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(Seattle & Northern 1890)

Skagit River Journal

of History & Folklore
Subscribers Edition Stories & Photos
The most in-depth, comprehensive site about the Skagit.

Covers from British Columbia to Puget sound. Counties covered: Skagit, Whatcom, Island, San Juan. An evolving history dedicated to the principle of committing random acts of historical kindness
Noel V. Bourasaw, editor (bullet) 810 Central Ave., Sedro-Woolley, Washington, 98284
Home of the Tarheel Stomp (bullet) Mortimer Cook slept here & named the town Bug

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H. Bean Hardware, Sedro-Woolley classic

By Noel V. Bourasaw, © 2002
      Update: Mort Bean passed away the weekend after the Fourth of July, 2002.
(Harry and Mort Bean)
Harry and Mort Bean, 1953, courtesy the Courier-Times

      When I was growing up out in the Utopia district near Lyman, my father loved to tinker with wood and built gadgets and furniture for the house. On Saturday mornings he would let me ride shotgun in the old 1946 Plymouth and the first place we would stop in Sedro-Woolley was H. Bean Hardware at the corner of Reed and State streets. Harry Bean would lift me up onto the counter in the front of the store while he and dad went rummaging about for door handles and nails and wood for mom's climbing roses. I can still remember the dozens of metal bins with nails and screws. One time Harry learned that my brother and I created army battlefields and he gave me handfuls of various-penny nails for our platoons of play soldiers.
      For six decades H. Bean Hardware was the number one source for do-it-yourselfers and farmers all over Skagit county, but it started very humbly as a scrap pile. The owner was born as Harry Boon in Lithuania in 1883. His son Mort, who managed the business until 1974, recalls that Harry followed his brothers Nathan and Eli to Vancouver, B.C. sometime around the turn of the century. The brothers originally immigrated through Ellis Island in the late 1890s. Once they were all together in Canada, they formed a business that would now be classed as recycling. Eventually one brother went to Seattle and the other went to Olympia. Harry moved down to Bellingham, which became his base from where he rode his horse and wagon all over Whatcom and Skagit counties, buying scrap metal.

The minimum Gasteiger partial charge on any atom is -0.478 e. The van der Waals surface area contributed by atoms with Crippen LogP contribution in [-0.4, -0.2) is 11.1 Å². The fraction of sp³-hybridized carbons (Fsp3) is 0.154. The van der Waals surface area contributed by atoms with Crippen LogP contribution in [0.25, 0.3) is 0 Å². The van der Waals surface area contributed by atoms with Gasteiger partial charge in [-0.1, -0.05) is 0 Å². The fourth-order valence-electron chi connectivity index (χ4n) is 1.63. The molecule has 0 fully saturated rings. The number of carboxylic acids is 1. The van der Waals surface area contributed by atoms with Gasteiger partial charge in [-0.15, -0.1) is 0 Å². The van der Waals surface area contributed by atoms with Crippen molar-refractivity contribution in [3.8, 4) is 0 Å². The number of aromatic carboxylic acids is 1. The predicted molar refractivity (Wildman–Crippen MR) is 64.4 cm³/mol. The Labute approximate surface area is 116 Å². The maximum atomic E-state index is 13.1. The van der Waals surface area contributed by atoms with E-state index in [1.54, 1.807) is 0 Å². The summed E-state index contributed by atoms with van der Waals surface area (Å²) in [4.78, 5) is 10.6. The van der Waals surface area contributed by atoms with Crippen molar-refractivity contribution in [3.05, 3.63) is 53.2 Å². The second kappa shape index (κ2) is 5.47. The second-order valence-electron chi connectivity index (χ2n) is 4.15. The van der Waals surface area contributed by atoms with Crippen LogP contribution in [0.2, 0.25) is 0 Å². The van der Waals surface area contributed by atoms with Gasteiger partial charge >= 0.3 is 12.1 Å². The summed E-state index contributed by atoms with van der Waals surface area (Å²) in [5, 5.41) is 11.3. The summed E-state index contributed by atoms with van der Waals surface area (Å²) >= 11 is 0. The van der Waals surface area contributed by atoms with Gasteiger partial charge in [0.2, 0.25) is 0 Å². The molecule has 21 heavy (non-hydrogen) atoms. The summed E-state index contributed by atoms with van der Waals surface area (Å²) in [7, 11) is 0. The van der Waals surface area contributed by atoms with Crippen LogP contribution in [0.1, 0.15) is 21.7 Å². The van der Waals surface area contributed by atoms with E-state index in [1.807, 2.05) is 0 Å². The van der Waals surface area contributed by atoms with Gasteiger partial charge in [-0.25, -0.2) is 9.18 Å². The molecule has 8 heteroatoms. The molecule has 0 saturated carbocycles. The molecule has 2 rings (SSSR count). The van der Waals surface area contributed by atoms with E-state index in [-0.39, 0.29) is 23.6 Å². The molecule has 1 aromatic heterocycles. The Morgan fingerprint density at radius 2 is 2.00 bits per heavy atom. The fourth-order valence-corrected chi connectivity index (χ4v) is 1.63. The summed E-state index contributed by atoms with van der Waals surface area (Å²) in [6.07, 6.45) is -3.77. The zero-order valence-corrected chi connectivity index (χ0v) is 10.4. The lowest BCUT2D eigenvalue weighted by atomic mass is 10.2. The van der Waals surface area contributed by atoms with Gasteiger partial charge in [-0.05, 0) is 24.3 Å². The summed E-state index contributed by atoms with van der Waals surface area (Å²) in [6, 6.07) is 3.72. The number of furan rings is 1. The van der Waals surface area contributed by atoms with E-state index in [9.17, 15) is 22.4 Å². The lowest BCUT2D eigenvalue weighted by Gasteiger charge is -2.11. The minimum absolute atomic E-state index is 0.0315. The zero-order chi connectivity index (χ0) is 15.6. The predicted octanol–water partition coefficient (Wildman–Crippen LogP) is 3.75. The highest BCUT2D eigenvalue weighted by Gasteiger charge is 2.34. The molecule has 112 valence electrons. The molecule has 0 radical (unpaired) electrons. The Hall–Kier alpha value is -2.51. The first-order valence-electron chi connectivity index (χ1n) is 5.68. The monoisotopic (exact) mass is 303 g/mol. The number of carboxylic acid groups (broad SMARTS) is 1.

Collecting scrap metal with a horse and wagon
      While his brothers found gold in the salvage after the San Francisco earthquake, Harry discovered his own nuggets as he recycled materials from sawmills that folded and ghost towns formed during the depression of the 1890s. The first photo we have of his business was taken in about 1910 and it is of a very humble barn. From about 1904 on, Harry traveled here from Bellingham and shipped the scraps back northwest on the Fairhaven & Southern railroad while bunking in the barn at night. Not all the scrap was mineral; Mort remembers his dad talking about buying hides and skinning animals he found out in the wild — early road kill. By 1912, Skagit county was his focus and he centered his business on the barn, with huge hoppers inside where he sorted his scrap. At that time it was located behind the Skagit Talc Company, which had an office in what Mort described as an old shack on the site of the future H. Bean Hardware. Back in those days, Reed street was not yet cut through and trees and brush covered the corner. The F&S tracks cut through in a diagonal just above Bean's barn and then continued south to old Sedro at a point just east of Township. At that time the barn and the lots around it were owned by Len Livermore, who started the Ford dealership in Sedro-Woolley in 1910. Several old-timers have pointed to the old town of Cokedale, which once housed up to 2,000 workers and their families around the coking coal mines on the hillside near Northern State Hospital, as being an early Bean project. There is neither a stick nor stone left from that town, which effectively shut down in the mid-1920s. After the major materials were sold off to other coke mining companies, Harry was a very efficient recycler of all salvageable materials there as were farmers in the area..
      In 1919, Harry bought a farm on the eastern wye of the F&S. That rail bed later became the Minkler highway after the Cokedale mines were closed and the tracks were torn up. His son Mort was five years old then and fondly recalls growing up in the country. They lived there until Mort returned from service in World War II, even after his mother died in 1928. Neighbor Carl Sorenson recalls seeing Bean's barn north of his property on the west side of the road when he was a child.
      By 1922, Bean took over the talc building. Mort recalls that his father used the best quality lumber from the Clear Lake Mill, which then had a retail lumber store where Marketplace now stands on State street, to add wings, first to the north and then the west. During one of the many remakes of the building, as his father replaced flooring, Mort saw stumps that were cut to ground level and used as a partial foundation. Mort also told us something never mentioned in stories about his father: Harry trained as a blacksmith as a young man and apparently he originally used the building for that trade, shoeing horses and repairing buggies for partners Len Livermore and Dale Tresner. In interviews with the late pioneers, Chuck Hyatt and George Sanders, we learned that the expanded building originally housed the garage and welding shop owned by George's father, Ed Sanders, and Marion Nelson. Ed's brother Jasper settled in Sedro before the turn of the century and had the first bicycle shop here, even before Ewestern Reno. In his great book about Clear Lake, Hyatt wrote: